Harlan K. Ullman

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Commander Harlan Kenneth Ullman, USN (Ret), is the military theorist responsible for the "shock and awe" strategy openly discussed prior to the 2003 U.S. invasion of Iraq.

In 1996, Ullmann, then an analyst at the Center for Strategic and International Studies (CSIS), published Shock and Awe: Achieving Rapid Dominance. The premise of the book was that, rather than relying on old-fashioned gimmickry like destroying the enemy's military capability, we could instead win wars by "sufficiently intimidating and compelling factors to force or otherwise convince an adversary to accept our will." Ullman approvingly cited the nuking of Hiroshima and the Germans' blitzkreig as examples of shocking and awing civilian populations into submission. [1]

Ullman was the youngest officer to ever serve as Professor of Strategy at the National War College. He taught strategy to Colin Powell when Powell was a Colonel attending the NWC. In his autobiography My American Journey, Colin Powell was effusive with praise for Ullman:

"A teacher who raised my vision several levels was Harlan Ullman, a Navy lieutenant commander who taught military strategy. So far, I had known men of action but few who were also authentic intellectuals. Ullman was that rarity, a scholar in uniform, a line officer qualified for command at sea, also possessed of one of the best, most provocative minds I have ever encountered." [2]

Ullman, a 1963 graduate of the U.S. Naval Academy in Annapolis, MD, retired as a Commander. His career included commanding a Swift Boat in Vietnam, as well as a Navy Destroyer (USS Dupont DD-941) in 1980-1981.

Ullman worked as a long range budget analyst for Carlisle Trost in the the Secretary of the Navy's office during the first term of the Reagan Administration. He was the author of a controversial analysis on the fiscal requirements of a "600 ship Navy", a main administration goal of then-Secretary of the Navy John F. Lehman. (Vistica, pp. 160-162)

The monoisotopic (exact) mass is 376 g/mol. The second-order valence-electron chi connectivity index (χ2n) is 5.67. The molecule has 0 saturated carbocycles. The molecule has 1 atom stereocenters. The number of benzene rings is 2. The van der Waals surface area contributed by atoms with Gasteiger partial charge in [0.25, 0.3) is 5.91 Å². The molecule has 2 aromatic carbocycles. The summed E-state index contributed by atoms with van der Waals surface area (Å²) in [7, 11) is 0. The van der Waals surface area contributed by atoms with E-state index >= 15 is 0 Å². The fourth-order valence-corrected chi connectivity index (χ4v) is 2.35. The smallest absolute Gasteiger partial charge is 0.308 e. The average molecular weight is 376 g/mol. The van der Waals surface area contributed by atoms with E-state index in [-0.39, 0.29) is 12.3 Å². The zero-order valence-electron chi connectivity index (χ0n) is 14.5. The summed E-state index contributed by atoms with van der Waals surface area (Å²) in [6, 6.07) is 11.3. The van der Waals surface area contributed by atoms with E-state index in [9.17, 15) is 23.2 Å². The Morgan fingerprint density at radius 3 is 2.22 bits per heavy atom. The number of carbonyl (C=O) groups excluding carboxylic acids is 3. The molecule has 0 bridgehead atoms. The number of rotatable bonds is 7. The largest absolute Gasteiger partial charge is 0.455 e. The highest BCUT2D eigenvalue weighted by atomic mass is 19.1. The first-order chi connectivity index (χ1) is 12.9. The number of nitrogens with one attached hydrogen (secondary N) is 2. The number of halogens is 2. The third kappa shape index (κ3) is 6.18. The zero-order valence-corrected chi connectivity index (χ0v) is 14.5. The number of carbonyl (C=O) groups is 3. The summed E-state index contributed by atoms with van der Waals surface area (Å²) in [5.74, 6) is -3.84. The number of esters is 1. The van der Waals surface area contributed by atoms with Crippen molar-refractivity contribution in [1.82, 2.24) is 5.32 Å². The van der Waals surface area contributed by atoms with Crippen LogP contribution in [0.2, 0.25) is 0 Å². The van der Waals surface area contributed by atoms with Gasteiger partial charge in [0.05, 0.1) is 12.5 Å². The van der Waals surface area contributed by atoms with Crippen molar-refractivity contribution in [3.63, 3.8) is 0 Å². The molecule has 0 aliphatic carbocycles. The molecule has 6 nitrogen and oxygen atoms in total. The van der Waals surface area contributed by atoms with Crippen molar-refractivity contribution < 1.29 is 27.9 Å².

Business Career

A biographical note states that after leaving the U.S. Navy "Ullman joined CSIS as senior fellow and director of the Political-Military and Strategy Programs and began consulting with a number of Fortune 100 companies. Elected to the board of the Wall Street Fund, he later formed his own company, the Killowen Group, a consulting firm with broad financial interests. He has served on the boards of several related investment and venture capital companies with holdings in Asia and as senior partner and vice chairman of two companies in the high-technology area. Ullman is currently chairman of the advisory board of two companies engaged in Smart Zone Management and homeland security." [3]



  • Robert Hilton, Paula J. Pettavino and Harlan K. Ullman, U.S. Maritime Industries: Down for the Third Time?, Significant Issues Vol 9, No 1, Center for Strategic & International Studies, February 1987, ISBN-10: 0892060999 ISBN-13: 978-0892060993
  • Harlan K. Ullman, In Harm's Way: American Seapower and the 21st Century, Bartleby Press, August 1991. ISBN-10: 0910155186 ISBN-13: 978-0910155182
  • H. J. Ullman and Harlan K. Ullman, In Irons US Military Might In the New Century, Focus Publishing, January 1995. ISBN 10 0715626523 ISBN 13 978-0715626528.
  • Harlan K. Ullman and James P. Wade, Shock and Awe: Achieving Rapid Dominance, National Defense University Press, October 1996. ISBN 1414260482
  • Harlan K. Ullman, Owls and Eagles: Ending the Foreign Policy Flights of Fancy of Hawks, Doves, and Neo-Cons, Rowman & Littlefield Publishers, June 2005. ISBN-10: 0742549305 ISBN-13: 978-0742549302
  • Harlan K. Ullman, America's Promise Restored: Preventing Culture, Crusade, and Partisanship from Wrecking Our Nation, Carroll & Graf, 2006.

Other SourceWatch resources

External links


  • Gregory L. Vistica, "Fall from Glory : The Men Who Sank the U.S. Navy", Simon and Schuster, 1996 (ISBN 0684811502).
  • Harlan Kenneth Ullman, Senior Associate, Center for Strategic and International Studies, accessed April 2007.

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